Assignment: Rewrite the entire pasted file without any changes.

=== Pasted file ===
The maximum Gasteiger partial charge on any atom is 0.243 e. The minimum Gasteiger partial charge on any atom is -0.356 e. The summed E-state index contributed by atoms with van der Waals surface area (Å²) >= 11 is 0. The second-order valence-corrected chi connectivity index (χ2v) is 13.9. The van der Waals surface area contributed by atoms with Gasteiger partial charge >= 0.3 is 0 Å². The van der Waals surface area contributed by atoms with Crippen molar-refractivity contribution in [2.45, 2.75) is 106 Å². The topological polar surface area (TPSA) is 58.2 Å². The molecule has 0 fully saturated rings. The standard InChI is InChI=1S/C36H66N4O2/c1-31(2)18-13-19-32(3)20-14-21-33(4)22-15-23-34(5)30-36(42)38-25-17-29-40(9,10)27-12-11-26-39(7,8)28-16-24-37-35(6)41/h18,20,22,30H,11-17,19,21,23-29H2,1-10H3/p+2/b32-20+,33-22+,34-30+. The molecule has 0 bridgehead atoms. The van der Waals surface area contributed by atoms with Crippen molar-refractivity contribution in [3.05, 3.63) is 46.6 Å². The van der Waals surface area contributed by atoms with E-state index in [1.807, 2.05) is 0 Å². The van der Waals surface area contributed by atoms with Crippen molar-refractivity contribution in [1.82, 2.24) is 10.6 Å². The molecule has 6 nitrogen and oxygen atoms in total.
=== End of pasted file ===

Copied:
The maximum Gasteiger partial charge on any atom is 0.243 e. The minimum Gasteiger partial charge on any atom is -0.356 e. The summed E-state index contributed by atoms with van der Waals surface area (Å²) >= 11 is 0. The second-order valence-corrected chi connectivity index (χ2v) is 13.9. The van der Waals surface area contributed by atoms with Gasteiger partial charge >= 0.3 is 0 Å². The van der Waals surface area contributed by atoms with Crippen molar-refractivity contribution in [2.45, 2.75) is 106 Å². The topological polar surface area (TPSA) is 58.2 Å². The molecule has 0 fully saturated rings. The standard InChI is InChI=1S/C36H66N4O2/c1-31(2)18-13-19-32(3)20-14-21-33(4)22-15-23-34(5)30-36(42)38-25-17-29-40(9,10)27-12-11-26-39(7,8)28-16-24-37-35(6)41/h18,20,22,30H,11-17,19,21,23-29H2,1-10H3/p+2/b32-20+,33-22+,34-30+. The molecule has 0 bridgehead atoms. The van der Waals surface area contributed by atoms with Crippen molar-refractivity contribution in [3.05, 3.63) is 46.6 Å². The van der Waals surface area contributed by atoms with E-state index in [1.807, 2.05) is 0 Å². The van der Waals surface area contributed by atoms with Crippen molar-refractivity contribution in [1.82, 2.24) is 10.6 Å². The molecule has 6 nitrogen and oxygen atoms in total.